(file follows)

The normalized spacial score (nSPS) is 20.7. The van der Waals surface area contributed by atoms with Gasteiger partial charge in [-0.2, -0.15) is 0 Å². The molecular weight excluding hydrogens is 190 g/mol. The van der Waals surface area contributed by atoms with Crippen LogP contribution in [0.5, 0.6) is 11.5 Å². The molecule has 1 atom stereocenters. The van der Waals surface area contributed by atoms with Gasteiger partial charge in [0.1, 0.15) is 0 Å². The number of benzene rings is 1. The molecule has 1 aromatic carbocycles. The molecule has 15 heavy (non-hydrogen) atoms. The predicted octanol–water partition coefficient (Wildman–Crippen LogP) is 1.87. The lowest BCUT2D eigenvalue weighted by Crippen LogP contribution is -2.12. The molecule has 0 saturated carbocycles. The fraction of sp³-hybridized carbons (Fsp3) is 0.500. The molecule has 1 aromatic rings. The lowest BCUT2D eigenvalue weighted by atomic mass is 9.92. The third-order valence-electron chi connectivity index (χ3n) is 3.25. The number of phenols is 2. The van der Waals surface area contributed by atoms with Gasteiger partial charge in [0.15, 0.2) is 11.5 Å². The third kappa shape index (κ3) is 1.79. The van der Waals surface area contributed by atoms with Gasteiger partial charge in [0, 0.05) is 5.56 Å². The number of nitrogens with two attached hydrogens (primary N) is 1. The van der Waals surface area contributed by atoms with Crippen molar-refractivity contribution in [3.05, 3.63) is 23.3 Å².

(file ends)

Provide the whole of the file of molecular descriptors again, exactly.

The normalized spacial score (nSPS) is 20.7. The van der Waals surface area contributed by atoms with Gasteiger partial charge in [-0.2, -0.15) is 0 Å². The molecular weight excluding hydrogens is 190 g/mol. The van der Waals surface area contributed by atoms with Crippen LogP contribution in [0.5, 0.6) is 11.5 Å². The molecule has 1 atom stereocenters. The van der Waals surface area contributed by atoms with Gasteiger partial charge in [0.1, 0.15) is 0 Å². The number of benzene rings is 1. The molecule has 1 aromatic carbocycles. The molecule has 15 heavy (non-hydrogen) atoms. The predicted octanol–water partition coefficient (Wildman–Crippen LogP) is 1.87. The lowest BCUT2D eigenvalue weighted by Crippen LogP contribution is -2.12. The molecule has 0 saturated carbocycles. The fraction of sp³-hybridized carbons (Fsp3) is 0.500. The molecule has 1 aromatic rings. The lowest BCUT2D eigenvalue weighted by atomic mass is 9.92. The third-order valence-electron chi connectivity index (χ3n) is 3.25. The number of phenols is 2. The van der Waals surface area contributed by atoms with Gasteiger partial charge in [0.15, 0.2) is 11.5 Å². The third kappa shape index (κ3) is 1.79. The van der Waals surface area contributed by atoms with Gasteiger partial charge in [0, 0.05) is 5.56 Å². The number of nitrogens with two attached hydrogens (primary N) is 1. The van der Waals surface area contributed by atoms with Crippen molar-refractivity contribution in [3.05, 3.63) is 23.3 Å².